Der Freischütz is a convoluted tale of magic bullets, invisible spirits, and pacts with the devil. Today the opera is rarely staged, but its overture, full of dramatic contrasts of this tale of conflict between good and evil, remains one of Weber’s most popular orchestral works. Prokofiev’s Second Violin Concerto was his last work to be written before his return to Moscow from self-imposed exile. Full of lyrical beauty, it perfectly suited the Soviet desire that music should appeal to the masses. Prokofiev was also working on his ballet Romeo and Juliet at the time so it is not surprising that the concerto is just as tuneful and Romantic. Brahms’ First Symphony, although inspired by those of his hero Beethoven, broke new ground for symphonic form. It is a symbolic journey from darkness to light, the themes developed from a handful of motifs, all smelted together into a shining edifice, with nothing wasted. Two middle movements provide a relief between the power and weight of the opening and closing movements, and his orchestral sound also is unique: by turns dark and meltingly warm, often infused with a rueful quality expressing a strain of sadness in his personality never lightened by artistic success.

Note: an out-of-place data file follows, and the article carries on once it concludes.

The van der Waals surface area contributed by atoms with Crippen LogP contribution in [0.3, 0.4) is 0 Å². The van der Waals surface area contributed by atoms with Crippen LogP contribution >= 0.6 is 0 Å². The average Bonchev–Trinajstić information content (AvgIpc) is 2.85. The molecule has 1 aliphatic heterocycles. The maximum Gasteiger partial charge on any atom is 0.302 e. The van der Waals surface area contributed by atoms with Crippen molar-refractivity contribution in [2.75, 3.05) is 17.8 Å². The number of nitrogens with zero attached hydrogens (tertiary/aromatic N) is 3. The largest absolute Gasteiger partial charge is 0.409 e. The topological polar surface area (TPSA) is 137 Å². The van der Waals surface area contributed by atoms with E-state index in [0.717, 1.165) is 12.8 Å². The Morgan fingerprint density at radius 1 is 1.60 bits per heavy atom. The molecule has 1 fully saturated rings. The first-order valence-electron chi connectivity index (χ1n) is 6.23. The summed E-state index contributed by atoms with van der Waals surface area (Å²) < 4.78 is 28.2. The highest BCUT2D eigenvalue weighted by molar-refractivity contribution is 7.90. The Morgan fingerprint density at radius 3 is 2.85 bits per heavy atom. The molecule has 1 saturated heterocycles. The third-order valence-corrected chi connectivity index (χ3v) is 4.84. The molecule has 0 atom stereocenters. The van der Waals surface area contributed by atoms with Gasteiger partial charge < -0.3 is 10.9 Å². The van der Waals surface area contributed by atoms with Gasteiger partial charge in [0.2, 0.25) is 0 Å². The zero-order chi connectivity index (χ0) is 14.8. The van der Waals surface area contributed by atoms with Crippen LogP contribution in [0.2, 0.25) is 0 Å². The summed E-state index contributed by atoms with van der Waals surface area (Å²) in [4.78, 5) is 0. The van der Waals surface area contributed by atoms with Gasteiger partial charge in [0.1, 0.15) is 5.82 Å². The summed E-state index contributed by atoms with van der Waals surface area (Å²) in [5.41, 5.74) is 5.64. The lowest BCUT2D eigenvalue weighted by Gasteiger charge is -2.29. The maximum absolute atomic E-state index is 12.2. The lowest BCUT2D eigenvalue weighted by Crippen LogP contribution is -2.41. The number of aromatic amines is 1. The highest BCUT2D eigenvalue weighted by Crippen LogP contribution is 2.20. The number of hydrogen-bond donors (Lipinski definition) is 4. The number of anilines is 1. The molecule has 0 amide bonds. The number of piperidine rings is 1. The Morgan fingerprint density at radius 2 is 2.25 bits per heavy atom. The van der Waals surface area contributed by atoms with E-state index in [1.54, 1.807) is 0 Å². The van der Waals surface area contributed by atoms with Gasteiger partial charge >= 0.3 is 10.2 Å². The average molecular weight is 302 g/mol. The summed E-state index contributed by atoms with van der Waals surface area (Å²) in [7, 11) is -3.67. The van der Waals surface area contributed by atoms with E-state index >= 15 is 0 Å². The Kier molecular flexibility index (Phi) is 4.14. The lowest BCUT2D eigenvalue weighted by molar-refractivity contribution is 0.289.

Find out about James Ehnes’ love of Prokofiev’s Violin Concerto No.2 which he thinks is very close in style to the ever-popular ballet music from Romeo and Juliet that we all know and love.

Works and composers

Weber Der Freischütz Overture
Prokofiev Violin Concerto No.2
Brahms Symphony No.1